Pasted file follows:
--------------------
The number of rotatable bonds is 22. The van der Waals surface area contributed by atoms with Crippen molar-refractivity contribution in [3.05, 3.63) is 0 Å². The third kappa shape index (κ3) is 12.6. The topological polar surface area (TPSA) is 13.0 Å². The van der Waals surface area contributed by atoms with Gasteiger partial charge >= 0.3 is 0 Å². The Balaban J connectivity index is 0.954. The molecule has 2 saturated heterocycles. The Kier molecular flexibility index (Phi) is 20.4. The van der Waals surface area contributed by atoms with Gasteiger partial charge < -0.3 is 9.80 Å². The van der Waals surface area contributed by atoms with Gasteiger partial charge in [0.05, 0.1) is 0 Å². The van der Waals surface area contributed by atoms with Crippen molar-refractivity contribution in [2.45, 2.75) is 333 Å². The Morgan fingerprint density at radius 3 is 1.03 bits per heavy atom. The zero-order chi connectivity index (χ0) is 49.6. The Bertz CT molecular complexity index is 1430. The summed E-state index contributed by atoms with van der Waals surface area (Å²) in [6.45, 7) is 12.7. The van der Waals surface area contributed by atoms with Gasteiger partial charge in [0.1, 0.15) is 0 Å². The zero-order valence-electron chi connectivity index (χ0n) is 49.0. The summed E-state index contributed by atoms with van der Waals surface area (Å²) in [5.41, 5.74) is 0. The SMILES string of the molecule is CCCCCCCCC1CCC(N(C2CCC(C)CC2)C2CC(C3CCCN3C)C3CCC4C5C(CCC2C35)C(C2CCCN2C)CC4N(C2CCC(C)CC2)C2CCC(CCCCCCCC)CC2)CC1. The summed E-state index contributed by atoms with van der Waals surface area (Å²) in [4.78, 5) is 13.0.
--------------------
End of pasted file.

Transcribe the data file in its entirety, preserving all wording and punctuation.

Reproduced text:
The number of rotatable bonds is 22. The van der Waals surface area contributed by atoms with Crippen molar-refractivity contribution in [3.05, 3.63) is 0 Å². The third kappa shape index (κ3) is 12.6. The topological polar surface area (TPSA) is 13.0 Å². The van der Waals surface area contributed by atoms with Gasteiger partial charge >= 0.3 is 0 Å². The Balaban J connectivity index is 0.954. The molecule has 2 saturated heterocycles. The Kier molecular flexibility index (Phi) is 20.4. The van der Waals surface area contributed by atoms with Gasteiger partial charge < -0.3 is 9.80 Å². The van der Waals surface area contributed by atoms with Gasteiger partial charge in [0.05, 0.1) is 0 Å². The van der Waals surface area contributed by atoms with Crippen molar-refractivity contribution in [2.45, 2.75) is 333 Å². The Morgan fingerprint density at radius 3 is 1.03 bits per heavy atom. The zero-order chi connectivity index (χ0) is 49.6. The Bertz CT molecular complexity index is 1430. The summed E-state index contributed by atoms with van der Waals surface area (Å²) in [6.45, 7) is 12.7. The van der Waals surface area contributed by atoms with Gasteiger partial charge in [0.1, 0.15) is 0 Å². The zero-order valence-electron chi connectivity index (χ0n) is 49.0. The summed E-state index contributed by atoms with van der Waals surface area (Å²) in [5.41, 5.74) is 0. The SMILES string of the molecule is CCCCCCCCC1CCC(N(C2CCC(C)CC2)C2CC(C3CCCN3C)C3CCC4C5C(CCC2C35)C(C2CCCN2C)CC4N(C2CCC(C)CC2)C2CCC(CCCCCCCC)CC2)CC1. The summed E-state index contributed by atoms with van der Waals surface area (Å²) in [4.78, 5) is 13.0.